The Italian asylum system is stamped by arbitrariness, denial of rights and isolation – A journey through southern Italy on the tracks of African refugees By Judith Gleitze, Alice Schultz* Agneddu e sucu e finici u vattiu – ‘Lamb and gravy, and the baptizing’s done’. The Sicilian adage means something like the-devil-may-care. And that’s how
The Italian asylum system is stamped by arbitrariness, denial of rights and isolation – A journey through southern Italy on the tracks of African refugees
By Judith Gleitze, Alice Schultz*
Agneddu e sucu e finici u vattiu – ‘Lamb and gravy, and the baptizing’s done’. The Sicilian adage means something like the-devil-may-care. And that’s how the staff members of Villa Exodus, a home for unaccompanied minor refugees in Sicily, are describing the stance of the policemen they have to deal with every day. This governmental attitude is characteristical for the whole situation as it represents the handling of refugees and migrants in southern Italy: They want to get rid of them and they don’t care what will become of these people. On the contrary: If the refugees cannot be sent back right away, they are at least supposed to be invisible.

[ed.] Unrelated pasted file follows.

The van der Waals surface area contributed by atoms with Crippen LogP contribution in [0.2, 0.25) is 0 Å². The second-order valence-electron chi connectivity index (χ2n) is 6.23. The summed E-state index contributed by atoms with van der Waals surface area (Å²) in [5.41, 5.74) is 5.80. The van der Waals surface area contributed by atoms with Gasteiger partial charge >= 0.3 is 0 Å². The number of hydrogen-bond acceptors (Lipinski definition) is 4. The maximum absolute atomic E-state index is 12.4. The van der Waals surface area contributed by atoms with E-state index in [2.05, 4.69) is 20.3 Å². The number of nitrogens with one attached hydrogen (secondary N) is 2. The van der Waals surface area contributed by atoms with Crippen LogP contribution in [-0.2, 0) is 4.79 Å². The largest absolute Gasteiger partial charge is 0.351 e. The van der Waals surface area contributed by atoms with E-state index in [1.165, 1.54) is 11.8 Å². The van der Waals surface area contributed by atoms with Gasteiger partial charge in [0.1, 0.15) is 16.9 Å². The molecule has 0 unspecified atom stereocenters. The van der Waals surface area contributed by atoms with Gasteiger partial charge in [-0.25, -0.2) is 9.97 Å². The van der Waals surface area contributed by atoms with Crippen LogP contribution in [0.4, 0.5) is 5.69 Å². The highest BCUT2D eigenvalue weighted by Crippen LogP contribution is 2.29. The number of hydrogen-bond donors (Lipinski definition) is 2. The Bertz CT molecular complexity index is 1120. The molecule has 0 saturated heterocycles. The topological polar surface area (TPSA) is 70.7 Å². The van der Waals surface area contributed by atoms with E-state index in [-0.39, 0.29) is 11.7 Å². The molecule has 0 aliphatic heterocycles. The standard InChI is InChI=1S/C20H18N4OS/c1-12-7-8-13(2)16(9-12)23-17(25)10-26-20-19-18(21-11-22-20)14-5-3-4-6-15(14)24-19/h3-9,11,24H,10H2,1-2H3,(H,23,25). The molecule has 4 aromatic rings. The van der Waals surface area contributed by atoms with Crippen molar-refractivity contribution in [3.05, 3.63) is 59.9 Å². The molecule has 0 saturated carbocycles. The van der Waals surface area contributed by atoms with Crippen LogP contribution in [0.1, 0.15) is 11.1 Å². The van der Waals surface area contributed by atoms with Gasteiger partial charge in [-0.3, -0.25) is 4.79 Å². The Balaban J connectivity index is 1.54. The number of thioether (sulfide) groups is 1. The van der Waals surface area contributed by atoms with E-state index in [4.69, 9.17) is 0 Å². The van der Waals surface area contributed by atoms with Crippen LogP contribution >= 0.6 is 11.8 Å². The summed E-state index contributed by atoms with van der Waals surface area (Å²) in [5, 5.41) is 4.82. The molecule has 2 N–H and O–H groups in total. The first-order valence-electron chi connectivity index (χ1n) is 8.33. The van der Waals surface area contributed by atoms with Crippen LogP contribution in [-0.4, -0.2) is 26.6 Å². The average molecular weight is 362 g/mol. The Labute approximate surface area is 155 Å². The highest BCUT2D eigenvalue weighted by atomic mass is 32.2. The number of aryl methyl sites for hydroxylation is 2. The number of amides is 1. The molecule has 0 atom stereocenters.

We will show how a refugee becomes an illegal person in Italy. The process of re-defining starts with the refugee’s arrival in Italy. “As a matter of principle refugees are treated as clandestini (illegal)”, says Fulvio Vassallo, a lawyer and refugees’ rights activist from Palermo. With a basic attitude like that, there’s hardly any room left for concern about flight reasons. Thus, for most refugees chances to find shelter in Italy are slim.
What becomes apparent is how isolated these people are from the rest of the world. Inside a Centro di permanenza temporanea (CPT; Center for temporary sojourn) there’s no such thing as constitutional rights. Vincenzo Medici is a lawyer in Crotone, a town steeped in history on the southern coast of Calabria. How come this secluded village is something special? It harbours one of the largest multifunctional centers in Italy. Initial reception, identification center and custody pending deportation: all in one. Migrants supposed to leave the country are delivered to a CPT, amongst them refugees who didn’t even stand a chance to apply for asylum. A lawless zone inside the so-called Italian reception system, says Medici. Sergio Trolio, him too a migrants’ and refugees’ lawyer from Crotone, and his Sicilian fellow lawyers are in agreement: Access to the asylum procedure is often refused. Quite clearly, so the lawyers’ unanimous opinion, is this the case with refugees from North Africa: People from the Maghreb countries are simply not admitted to the asylum procedure by the police officers on duty.
The dangerous voyage